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Humoral and cellular response after varicella vaccination in VZV IgG seronegative kidney transplant candidates
- Kho, Marcia M.L., Zuijderwijk, Joke M., van der Eijk, Annemiek A., de Kuiper, Ronella, Boer-Verschragen, Marieken J., Weimar, Willem, van Besouw, Nicole M.
- Vaccine 2017 v.35 no.1 pp. 71-76
- CD4-positive T-lymphocytes, CD8-positive T-lymphocytes, disease course, immunoglobulin G, kidney diseases, kidney transplant, patients, subunit vaccines, vaccination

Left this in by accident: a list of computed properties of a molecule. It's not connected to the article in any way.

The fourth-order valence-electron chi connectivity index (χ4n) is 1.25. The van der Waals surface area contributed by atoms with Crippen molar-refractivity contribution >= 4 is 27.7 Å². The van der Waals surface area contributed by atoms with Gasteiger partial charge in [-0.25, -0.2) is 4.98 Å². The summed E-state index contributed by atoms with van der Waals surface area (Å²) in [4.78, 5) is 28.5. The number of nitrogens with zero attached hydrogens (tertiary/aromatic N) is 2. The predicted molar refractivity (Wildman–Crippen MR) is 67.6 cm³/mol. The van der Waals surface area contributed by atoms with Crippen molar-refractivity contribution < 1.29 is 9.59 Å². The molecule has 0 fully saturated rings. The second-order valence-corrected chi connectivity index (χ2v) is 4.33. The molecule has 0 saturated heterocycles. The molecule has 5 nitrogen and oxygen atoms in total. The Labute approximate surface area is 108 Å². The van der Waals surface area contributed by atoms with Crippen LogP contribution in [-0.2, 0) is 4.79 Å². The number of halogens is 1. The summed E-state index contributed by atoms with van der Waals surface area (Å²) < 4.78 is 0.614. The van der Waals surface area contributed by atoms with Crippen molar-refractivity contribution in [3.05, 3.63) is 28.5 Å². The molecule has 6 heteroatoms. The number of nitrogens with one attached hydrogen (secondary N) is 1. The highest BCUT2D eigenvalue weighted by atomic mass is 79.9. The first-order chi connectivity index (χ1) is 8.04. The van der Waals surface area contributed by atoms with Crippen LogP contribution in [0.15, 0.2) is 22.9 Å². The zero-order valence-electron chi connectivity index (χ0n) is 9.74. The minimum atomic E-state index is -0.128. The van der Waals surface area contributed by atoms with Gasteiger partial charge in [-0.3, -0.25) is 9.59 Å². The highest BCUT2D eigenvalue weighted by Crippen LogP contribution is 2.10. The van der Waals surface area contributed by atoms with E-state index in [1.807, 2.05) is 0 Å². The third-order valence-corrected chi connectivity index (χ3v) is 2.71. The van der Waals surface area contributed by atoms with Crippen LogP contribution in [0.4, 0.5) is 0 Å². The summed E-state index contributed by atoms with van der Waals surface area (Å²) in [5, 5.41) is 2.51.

- In immunocompromised patients, primary infection with VZV may have a disastrous clinical course. Vaccination of VZV-seronegative patients on the waiting list for renal transplantation may prevent severe disease. However, the immunologic response of end-stage renal disease patients to peptide vaccines is far from optimal. Our question was whether end-stage renal disease patients with undetectable VZV-IgG levels were able to mount an adequate humoral and cellular response to a live attenuated varicella vaccine.Kidney transplant candidates with undetectable VZV levels were vaccinated twice with a live attenuated varicella vaccine at an interval of 6weeks. VZV IgG levels were analysed till 2years after vaccination. The VZV-specific T-cell reactivity was determined prior to vaccination and after transplantation.Seventy-seven percent (40/52) of the vaccinees reached positive VZV-IgG levels after vaccination (responders). Eighty-two percent (9/11) showed an increase in VZV-specific CD4+ memory T-cells (both central and effector memory cells). The percentage VZV-specific CD8+ memory T-cells did not increase. None of the non-responders suffered from primary VZV after transplantation. No severe vaccine-related adverse events were reported, only spontaneously resolving local skin irritation.The live attenuated varicella vaccine evokes positive VZV IgG-levels and VZV-specific memory T-cells in VZV-seronegative potential kidney transplant candidates.